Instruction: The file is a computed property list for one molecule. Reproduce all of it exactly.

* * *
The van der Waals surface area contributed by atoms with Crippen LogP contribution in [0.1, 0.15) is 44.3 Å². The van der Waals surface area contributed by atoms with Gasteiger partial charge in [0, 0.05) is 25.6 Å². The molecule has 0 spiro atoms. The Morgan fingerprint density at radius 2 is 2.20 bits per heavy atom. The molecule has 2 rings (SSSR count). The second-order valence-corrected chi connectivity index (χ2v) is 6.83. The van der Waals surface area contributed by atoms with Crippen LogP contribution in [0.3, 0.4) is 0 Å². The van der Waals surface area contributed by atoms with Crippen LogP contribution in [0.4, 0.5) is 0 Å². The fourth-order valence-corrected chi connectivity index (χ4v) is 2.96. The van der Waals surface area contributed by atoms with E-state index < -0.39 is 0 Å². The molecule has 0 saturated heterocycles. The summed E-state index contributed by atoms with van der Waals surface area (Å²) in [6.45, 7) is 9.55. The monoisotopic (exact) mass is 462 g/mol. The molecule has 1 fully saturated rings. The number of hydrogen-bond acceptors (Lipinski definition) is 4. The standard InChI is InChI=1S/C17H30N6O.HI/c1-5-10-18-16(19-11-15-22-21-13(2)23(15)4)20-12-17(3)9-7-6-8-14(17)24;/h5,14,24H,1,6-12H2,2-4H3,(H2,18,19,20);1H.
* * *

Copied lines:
The van der Waals surface area contributed by atoms with Crippen LogP contribution in [0.1, 0.15) is 44.3 Å². The van der Waals surface area contributed by atoms with Gasteiger partial charge in [0, 0.05) is 25.6 Å². The molecule has 0 spiro atoms. The Morgan fingerprint density at radius 2 is 2.20 bits per heavy atom. The molecule has 2 rings (SSSR count). The second-order valence-corrected chi connectivity index (χ2v) is 6.83. The van der Waals surface area contributed by atoms with Crippen LogP contribution in [0.3, 0.4) is 0 Å². The van der Waals surface area contributed by atoms with Crippen LogP contribution in [0.4, 0.5) is 0 Å². The fourth-order valence-corrected chi connectivity index (χ4v) is 2.96. The van der Waals surface area contributed by atoms with E-state index < -0.39 is 0 Å². The molecule has 0 saturated heterocycles. The summed E-state index contributed by atoms with van der Waals surface area (Å²) in [6.45, 7) is 9.55. The monoisotopic (exact) mass is 462 g/mol. The molecule has 1 fully saturated rings. The number of hydrogen-bond acceptors (Lipinski definition) is 4. The standard InChI is InChI=1S/C17H30N6O.HI/c1-5-10-18-16(19-11-15-22-21-13(2)23(15)4)20-12-17(3)9-7-6-8-14(17)24;/h5,14,24H,1,6-12H2,2-4H3,(H2,18,19,20);1H.